Co. and others and others.
'V. MOLECULAR TELEPHONllt
Oourt.S. D. N61JJ York.
1.PATms FOl\ INVENTIONS-BELJJ'TELEPHONE-ANTICIPATION.
In appltratus made by Reis. of Germany, in 1860. with its several modifications, as described by Legat. Pisco,Yanderwyde, and others, an intermit· tent current of electricity was employed, the transmitter, when act,uated, by the,sound waves, malting and breaking the circuit at each vibra· tion. Held, that the apparatulI,was from its verr nature unable to send and receive articulate speech, and was not an antiCIpation of letters patent No. 174,465, of March 7, 1876, to Alexander Graham Bell for improvements in telegraphy, the essential elements of which are the employment of the un· dulatory,as contradistinguished from the pulsatory, current of electricity, to ttimsmIt and copy air vibrations corresponding exactly in amplitude. rate, and form to those produced by the human voice, and the apparatus therefor.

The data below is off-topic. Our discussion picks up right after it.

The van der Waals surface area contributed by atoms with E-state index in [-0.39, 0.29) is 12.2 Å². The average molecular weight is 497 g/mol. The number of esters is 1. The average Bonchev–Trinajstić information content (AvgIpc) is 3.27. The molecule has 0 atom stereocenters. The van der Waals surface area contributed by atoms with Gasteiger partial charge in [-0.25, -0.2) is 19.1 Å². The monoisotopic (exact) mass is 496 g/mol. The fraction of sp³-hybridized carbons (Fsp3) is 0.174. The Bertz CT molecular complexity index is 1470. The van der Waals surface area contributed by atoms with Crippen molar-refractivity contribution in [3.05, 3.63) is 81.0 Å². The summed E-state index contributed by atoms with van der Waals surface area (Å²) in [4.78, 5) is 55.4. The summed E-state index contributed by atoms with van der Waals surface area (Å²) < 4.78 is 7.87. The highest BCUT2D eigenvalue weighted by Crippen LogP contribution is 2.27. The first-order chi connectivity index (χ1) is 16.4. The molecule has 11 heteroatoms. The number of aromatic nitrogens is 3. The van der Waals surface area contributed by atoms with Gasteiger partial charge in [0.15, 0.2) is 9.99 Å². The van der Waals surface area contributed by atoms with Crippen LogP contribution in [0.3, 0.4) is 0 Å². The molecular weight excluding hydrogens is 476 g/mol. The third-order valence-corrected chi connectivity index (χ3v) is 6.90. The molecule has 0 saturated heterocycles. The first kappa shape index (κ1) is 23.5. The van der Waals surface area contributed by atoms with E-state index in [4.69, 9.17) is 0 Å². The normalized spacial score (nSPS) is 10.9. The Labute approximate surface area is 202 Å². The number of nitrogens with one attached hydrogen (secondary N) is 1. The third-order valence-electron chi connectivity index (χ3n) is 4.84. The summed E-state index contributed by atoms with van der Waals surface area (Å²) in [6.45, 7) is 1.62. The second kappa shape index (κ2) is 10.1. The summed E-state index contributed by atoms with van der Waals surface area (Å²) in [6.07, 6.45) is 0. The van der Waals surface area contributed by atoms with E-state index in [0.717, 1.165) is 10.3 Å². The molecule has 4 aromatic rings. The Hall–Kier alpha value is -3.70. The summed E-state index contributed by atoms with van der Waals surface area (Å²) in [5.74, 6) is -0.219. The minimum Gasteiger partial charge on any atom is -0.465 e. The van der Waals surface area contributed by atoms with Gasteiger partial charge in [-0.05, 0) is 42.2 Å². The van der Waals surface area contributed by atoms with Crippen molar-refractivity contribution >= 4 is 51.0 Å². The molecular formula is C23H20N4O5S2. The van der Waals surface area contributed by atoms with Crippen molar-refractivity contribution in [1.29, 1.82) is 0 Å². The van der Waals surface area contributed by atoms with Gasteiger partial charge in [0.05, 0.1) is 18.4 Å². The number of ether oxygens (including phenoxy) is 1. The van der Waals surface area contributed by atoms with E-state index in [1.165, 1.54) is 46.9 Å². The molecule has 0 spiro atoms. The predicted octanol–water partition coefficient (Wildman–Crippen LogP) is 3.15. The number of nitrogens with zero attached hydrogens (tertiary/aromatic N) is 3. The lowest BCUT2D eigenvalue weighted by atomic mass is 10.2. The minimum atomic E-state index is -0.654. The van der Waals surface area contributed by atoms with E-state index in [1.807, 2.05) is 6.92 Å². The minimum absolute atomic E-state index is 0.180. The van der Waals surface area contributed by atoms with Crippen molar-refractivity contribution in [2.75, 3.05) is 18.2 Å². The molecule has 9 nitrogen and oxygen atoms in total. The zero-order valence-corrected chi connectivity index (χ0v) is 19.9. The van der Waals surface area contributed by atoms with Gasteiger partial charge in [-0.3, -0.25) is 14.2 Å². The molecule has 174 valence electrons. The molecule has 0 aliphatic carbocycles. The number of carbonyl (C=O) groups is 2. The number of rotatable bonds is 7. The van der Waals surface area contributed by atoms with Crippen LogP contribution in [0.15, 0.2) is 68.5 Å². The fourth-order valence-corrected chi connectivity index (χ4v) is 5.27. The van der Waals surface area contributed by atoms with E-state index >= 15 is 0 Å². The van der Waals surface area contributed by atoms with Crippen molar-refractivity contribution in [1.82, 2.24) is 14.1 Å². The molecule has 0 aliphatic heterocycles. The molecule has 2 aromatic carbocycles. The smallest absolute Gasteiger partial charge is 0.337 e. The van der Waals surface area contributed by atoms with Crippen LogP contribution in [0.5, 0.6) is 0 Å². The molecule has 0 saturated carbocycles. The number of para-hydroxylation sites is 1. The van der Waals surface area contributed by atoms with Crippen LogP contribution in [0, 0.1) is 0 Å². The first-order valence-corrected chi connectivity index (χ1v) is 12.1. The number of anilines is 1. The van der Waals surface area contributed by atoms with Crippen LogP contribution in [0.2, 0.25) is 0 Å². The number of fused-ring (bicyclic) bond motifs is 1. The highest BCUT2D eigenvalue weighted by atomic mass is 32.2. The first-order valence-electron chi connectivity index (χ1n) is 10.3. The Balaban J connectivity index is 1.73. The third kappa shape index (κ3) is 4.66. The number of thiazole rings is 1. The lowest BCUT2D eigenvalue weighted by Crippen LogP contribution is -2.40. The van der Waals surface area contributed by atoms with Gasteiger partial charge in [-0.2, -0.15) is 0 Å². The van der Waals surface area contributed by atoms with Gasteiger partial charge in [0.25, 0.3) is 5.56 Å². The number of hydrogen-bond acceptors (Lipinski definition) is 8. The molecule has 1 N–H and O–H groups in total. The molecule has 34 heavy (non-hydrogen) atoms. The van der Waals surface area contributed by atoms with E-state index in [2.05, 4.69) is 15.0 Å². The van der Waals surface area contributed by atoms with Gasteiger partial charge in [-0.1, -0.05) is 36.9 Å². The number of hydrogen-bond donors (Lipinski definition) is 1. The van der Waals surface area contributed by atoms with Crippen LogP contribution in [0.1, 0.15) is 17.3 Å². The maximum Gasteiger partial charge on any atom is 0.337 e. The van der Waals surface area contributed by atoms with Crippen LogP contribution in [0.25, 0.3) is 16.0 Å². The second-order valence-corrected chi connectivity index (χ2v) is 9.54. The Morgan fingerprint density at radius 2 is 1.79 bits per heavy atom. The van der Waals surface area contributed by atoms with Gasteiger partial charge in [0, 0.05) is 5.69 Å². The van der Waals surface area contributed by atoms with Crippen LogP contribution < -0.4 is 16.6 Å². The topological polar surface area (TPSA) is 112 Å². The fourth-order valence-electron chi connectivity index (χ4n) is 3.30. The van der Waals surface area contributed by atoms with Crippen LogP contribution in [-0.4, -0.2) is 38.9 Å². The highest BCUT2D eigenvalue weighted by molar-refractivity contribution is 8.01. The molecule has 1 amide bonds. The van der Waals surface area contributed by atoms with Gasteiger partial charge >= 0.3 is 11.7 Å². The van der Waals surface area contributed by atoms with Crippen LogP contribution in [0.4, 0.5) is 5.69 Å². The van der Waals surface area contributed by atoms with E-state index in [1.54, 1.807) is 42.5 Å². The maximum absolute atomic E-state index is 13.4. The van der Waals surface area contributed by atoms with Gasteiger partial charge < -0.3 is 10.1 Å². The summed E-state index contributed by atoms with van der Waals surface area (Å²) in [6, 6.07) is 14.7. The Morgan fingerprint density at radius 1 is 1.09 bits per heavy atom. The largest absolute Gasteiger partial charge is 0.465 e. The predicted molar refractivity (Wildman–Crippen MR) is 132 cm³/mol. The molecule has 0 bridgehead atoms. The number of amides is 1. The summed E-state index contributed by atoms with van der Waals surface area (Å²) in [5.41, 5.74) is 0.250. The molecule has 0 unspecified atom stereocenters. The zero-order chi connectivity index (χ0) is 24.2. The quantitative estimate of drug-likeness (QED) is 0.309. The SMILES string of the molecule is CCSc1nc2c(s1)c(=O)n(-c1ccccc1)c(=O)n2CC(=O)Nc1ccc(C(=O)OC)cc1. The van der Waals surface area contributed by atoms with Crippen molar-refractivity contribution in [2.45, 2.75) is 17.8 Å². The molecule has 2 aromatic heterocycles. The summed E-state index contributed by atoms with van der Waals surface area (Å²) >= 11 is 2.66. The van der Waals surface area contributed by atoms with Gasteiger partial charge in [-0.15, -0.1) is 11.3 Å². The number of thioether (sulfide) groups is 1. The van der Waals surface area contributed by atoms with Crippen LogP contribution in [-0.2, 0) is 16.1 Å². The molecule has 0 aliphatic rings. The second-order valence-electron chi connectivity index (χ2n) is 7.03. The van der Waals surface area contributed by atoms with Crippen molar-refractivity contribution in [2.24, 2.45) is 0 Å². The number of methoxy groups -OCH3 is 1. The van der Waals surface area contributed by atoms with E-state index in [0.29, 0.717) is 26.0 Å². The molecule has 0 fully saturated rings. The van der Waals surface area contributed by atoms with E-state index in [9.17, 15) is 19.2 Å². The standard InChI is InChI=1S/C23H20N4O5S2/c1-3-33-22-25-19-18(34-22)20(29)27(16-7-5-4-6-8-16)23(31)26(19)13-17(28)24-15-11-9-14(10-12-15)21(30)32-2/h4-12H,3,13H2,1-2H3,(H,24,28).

One Holcomb, who in May, 1860, obtained a patent for an extremely sensi· tive polarized electro-magnet, constructed in the fall of that year an apparatus which he claimed was capable Of sending and receiving articulate sounds. The only witness besides himself who testilled that it did such work was his wife. Others testified that he then made no such claim. He 1Iled no appli· cation for a patent until January, 1878, and the, only parts of the instrument produced were a permanent steel magnet, a souuding box, a steel bow with a brass attachment, a brass clamp, and some broken pieces of the diaphragm. Held, that the evidence was insufficient to overthrow the of pri orityand validity arising from the grant of the telephone patent to Bell Holcomb got one Beardslee hlterested in his apparatus who made several organizations to test for his' own satisfaction the correctness of Holcomb's claims, He became satisfied tl;lat the apparatus would not operate at great distances, and abandoned it. Held, not an anticipatioD of the Bell telephone patent. The lIfth claim of letters patent No. 186.787, of January 80, 1877, to Alexander Graham Bell, for improvements in electric telephony is as follows: "The formation, in an electric telephone, such as herein shown and described, ofa mll.ltnet with a coil upon the end or ends of the magnet nearest the plate. " Held, the claim not being for the combination of which the magnet is a constituent, that that part of the patent was void. being anticipated by the magnet in Hughe,s' printing telegraph as described in Schellen's work.